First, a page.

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Reasons to Quit Smoking Cigarettes

Posted in Reasons to quit 06 May 2016

I normally smoke about 40 cigarettes a day. I guess each cigarette takes about 5 minutes of my time. That means that I normally take 200 minutes per day to smoke. 200 minutes is over 3 hours. This means I am engaged with the smoking for a large percentage of my waking day. If I stay awake 12 hours a day, then smoking takes up about 1/4 of my day. I've now been off cigarettes for 65 days which means that I have not smoked 2,600 cigarettes in the last 2 months.

OK guys. I've been watching how I work over the last few months. I've noticed that in the last few weeks my powers of concentration have increased. Simply put, I'm able to sit down a lot longer without moving too much and feeling the need to get out of the room or the chair or wherever I am trapped. I am however feeling tired more often, kinda like I am recovering from a war. In the past I often felt trapped when I could not smoke. Going out and finding places to smoke like staircases, corridors, smoking rooms, designated smoking areas has been a common pastime. Now I still want to go out but I am going out for long walks and breathing in air. If there are flowers and cut grass along the way, even better.

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  • CharlieChips May 06, 2016 | 18:59
    Tomorrow is my quit day and I am feeling so scared that I will just spend the rest of life in the hell of an unending craving. One of the times I crave ciggies the most is when I am trying to concentrate on an intellectual task - Smoking a few puffs feels like it loosens my mind enough to think. It's nice to hear that your focus and concentration come back. This helps.
  • Lia May 06, 2016 | 19:00
    The good thing about us ex smokers is that we REALLY ENJOY SMELLING THE ROSES. Just as well we quit, but how tragic for non smokers who take for granted these incredible scents... For us, no more hiding in the alleys and rapidly diminishing smoking areas.
  • Anne55, Southern NSW May 06, 2016 | 20:42
    Charlie Chips. Don't be scared. Just do it. You are joining a wonderful community. You will not spend the rest of your life craving the smokes.
    It will pass soon. As many have said, the first day is the most challenging. But maybe the best as you realise you can overcome this addiction.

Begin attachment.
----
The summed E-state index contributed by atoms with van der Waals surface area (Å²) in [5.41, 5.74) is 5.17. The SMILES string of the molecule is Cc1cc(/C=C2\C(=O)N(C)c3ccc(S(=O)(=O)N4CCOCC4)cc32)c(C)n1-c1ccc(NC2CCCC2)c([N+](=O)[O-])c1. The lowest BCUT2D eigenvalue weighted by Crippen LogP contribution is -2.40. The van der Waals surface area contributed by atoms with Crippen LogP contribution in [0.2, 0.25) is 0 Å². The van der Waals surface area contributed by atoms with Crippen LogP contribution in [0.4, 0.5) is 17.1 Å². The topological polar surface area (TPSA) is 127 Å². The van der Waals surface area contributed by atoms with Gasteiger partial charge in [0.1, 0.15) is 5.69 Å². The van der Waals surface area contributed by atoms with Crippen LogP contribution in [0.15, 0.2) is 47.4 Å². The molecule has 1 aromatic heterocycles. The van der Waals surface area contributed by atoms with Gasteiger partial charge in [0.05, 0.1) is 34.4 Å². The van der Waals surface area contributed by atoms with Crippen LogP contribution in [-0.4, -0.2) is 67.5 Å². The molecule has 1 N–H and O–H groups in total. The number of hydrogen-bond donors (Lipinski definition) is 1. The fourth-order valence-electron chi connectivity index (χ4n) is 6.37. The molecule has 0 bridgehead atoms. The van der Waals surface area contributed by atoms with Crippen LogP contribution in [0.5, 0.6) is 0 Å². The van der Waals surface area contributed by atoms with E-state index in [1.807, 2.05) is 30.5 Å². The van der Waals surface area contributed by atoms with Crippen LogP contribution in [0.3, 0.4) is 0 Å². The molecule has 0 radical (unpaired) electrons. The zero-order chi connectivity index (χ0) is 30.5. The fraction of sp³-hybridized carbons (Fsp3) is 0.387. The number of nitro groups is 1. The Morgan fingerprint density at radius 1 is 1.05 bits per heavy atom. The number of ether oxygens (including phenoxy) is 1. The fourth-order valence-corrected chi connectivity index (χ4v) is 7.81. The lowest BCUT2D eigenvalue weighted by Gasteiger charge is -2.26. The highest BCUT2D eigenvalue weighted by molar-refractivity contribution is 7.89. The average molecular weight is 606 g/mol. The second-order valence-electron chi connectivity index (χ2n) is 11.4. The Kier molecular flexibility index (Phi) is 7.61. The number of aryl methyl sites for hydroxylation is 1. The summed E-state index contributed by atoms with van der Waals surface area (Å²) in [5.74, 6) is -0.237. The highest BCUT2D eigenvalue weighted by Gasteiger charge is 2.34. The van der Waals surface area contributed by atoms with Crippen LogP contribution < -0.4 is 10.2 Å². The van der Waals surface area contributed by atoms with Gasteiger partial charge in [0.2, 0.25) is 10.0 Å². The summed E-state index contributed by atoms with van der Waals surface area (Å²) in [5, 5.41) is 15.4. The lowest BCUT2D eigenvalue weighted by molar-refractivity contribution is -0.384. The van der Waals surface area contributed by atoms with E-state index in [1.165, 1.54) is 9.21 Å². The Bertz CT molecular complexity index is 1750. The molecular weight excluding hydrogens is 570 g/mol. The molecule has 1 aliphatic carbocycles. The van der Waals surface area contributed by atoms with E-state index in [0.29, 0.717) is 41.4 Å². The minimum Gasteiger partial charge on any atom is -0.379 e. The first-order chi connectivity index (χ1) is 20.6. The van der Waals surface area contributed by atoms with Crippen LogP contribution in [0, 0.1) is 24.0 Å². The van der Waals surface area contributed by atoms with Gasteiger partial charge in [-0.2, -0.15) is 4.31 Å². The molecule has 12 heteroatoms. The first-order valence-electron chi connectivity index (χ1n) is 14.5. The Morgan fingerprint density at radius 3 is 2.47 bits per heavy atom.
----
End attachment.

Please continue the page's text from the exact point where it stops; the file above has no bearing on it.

Just do it one day at a time.
  • manchild May 06, 2016 | 21:19
    I started smoking because I kinda wanted to be like Clint Eastwood or just cool at the age of 14. I wanted to be Marlboro man on a horse in the desert with cowboy clothes and feeling tough. Look at me, I'm so tough I can inhale cigarette smoke! Yeh, I can smoke more ciggies than you can too so just watch me inhale and blow smoke around for everyone to see. LOL!

    In reality, Eastwood is just some gringo who probably did not know how much he was helping the tobacco companies.

    Now here is the TRUTH - It takes much more courage to quit smoking than to start. It takes much more of a cowboy to say no to cigarettes. The governments are not really doing their jobs in their anti smoking campaigns. If they had any sense, they'd help smokers by portraying someone who gives up as a tough dude/gal. Instead, I'm often made to feel that quitting smoking is going to make me into some kinda wuss or pushover. Thats not true at all! So where is that coming from? Just saying... cause its worth thinking about.

    For some of us there is this fear that somehow if we stop smoking that we'll lose our characters? This must be part of the brainwashing we've received. I want to quit this time for good, so I want to make an effort to understand how I've been brainwashed and how pathetic the anti smoking campaigns are. We need to come here and exchange ideas and learn from each other. I am thankful this time round that all of you have taught me things I did not know before, especially about the brainwashing!

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